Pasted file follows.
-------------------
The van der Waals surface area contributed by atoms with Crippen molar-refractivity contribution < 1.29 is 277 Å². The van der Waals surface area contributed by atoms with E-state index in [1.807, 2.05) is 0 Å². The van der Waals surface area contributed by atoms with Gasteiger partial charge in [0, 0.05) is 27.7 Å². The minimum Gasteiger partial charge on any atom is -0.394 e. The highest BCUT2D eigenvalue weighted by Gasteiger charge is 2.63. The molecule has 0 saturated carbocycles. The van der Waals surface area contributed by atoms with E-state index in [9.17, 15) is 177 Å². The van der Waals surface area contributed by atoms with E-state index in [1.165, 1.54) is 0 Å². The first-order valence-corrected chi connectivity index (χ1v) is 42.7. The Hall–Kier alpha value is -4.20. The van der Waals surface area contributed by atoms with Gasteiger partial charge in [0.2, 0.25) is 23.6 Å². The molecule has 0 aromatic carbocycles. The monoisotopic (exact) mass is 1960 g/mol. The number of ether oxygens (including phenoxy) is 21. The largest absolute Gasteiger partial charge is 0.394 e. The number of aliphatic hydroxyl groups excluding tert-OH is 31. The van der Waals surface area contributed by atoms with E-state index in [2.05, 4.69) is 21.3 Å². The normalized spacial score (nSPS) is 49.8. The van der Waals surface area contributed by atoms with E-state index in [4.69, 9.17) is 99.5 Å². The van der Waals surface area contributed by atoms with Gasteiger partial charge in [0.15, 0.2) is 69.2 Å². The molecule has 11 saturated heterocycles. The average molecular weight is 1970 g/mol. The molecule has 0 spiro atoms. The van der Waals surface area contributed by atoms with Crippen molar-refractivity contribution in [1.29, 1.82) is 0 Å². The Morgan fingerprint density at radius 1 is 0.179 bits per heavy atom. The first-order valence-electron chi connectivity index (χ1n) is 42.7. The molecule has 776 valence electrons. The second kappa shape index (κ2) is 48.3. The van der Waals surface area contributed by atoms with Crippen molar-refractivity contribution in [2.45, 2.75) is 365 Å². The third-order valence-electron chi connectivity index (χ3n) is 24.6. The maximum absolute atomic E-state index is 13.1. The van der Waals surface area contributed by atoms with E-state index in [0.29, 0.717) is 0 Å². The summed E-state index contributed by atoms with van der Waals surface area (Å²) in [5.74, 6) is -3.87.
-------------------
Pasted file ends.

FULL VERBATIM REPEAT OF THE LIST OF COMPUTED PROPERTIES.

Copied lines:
The van der Waals surface area contributed by atoms with Crippen molar-refractivity contribution < 1.29 is 277 Å². The van der Waals surface area contributed by atoms with E-state index in [1.807, 2.05) is 0 Å². The van der Waals surface area contributed by atoms with Gasteiger partial charge in [0, 0.05) is 27.7 Å². The minimum Gasteiger partial charge on any atom is -0.394 e. The highest BCUT2D eigenvalue weighted by Gasteiger charge is 2.63. The molecule has 0 saturated carbocycles. The van der Waals surface area contributed by atoms with E-state index in [9.17, 15) is 177 Å². The van der Waals surface area contributed by atoms with E-state index in [1.165, 1.54) is 0 Å². The first-order valence-corrected chi connectivity index (χ1v) is 42.7. The Hall–Kier alpha value is -4.20. The van der Waals surface area contributed by atoms with Gasteiger partial charge in [0.2, 0.25) is 23.6 Å². The molecule has 0 aromatic carbocycles. The monoisotopic (exact) mass is 1960 g/mol. The number of ether oxygens (including phenoxy) is 21. The largest absolute Gasteiger partial charge is 0.394 e. The number of aliphatic hydroxyl groups excluding tert-OH is 31. The van der Waals surface area contributed by atoms with E-state index in [2.05, 4.69) is 21.3 Å². The normalized spacial score (nSPS) is 49.8. The van der Waals surface area contributed by atoms with E-state index in [4.69, 9.17) is 99.5 Å². The van der Waals surface area contributed by atoms with Gasteiger partial charge in [0.15, 0.2) is 69.2 Å². The molecule has 11 saturated heterocycles. The average molecular weight is 1970 g/mol. The molecule has 0 spiro atoms. The van der Waals surface area contributed by atoms with Crippen molar-refractivity contribution in [1.29, 1.82) is 0 Å². The Morgan fingerprint density at radius 1 is 0.179 bits per heavy atom. The first-order valence-electron chi connectivity index (χ1n) is 42.7. The molecule has 776 valence electrons. The second kappa shape index (κ2) is 48.3. The van der Waals surface area contributed by atoms with Crippen molar-refractivity contribution in [2.45, 2.75) is 365 Å². The third-order valence-electron chi connectivity index (χ3n) is 24.6. The maximum absolute atomic E-state index is 13.1. The van der Waals surface area contributed by atoms with E-state index in [0.29, 0.717) is 0 Å². The summed E-state index contributed by atoms with van der Waals surface area (Å²) in [5.74, 6) is -3.87.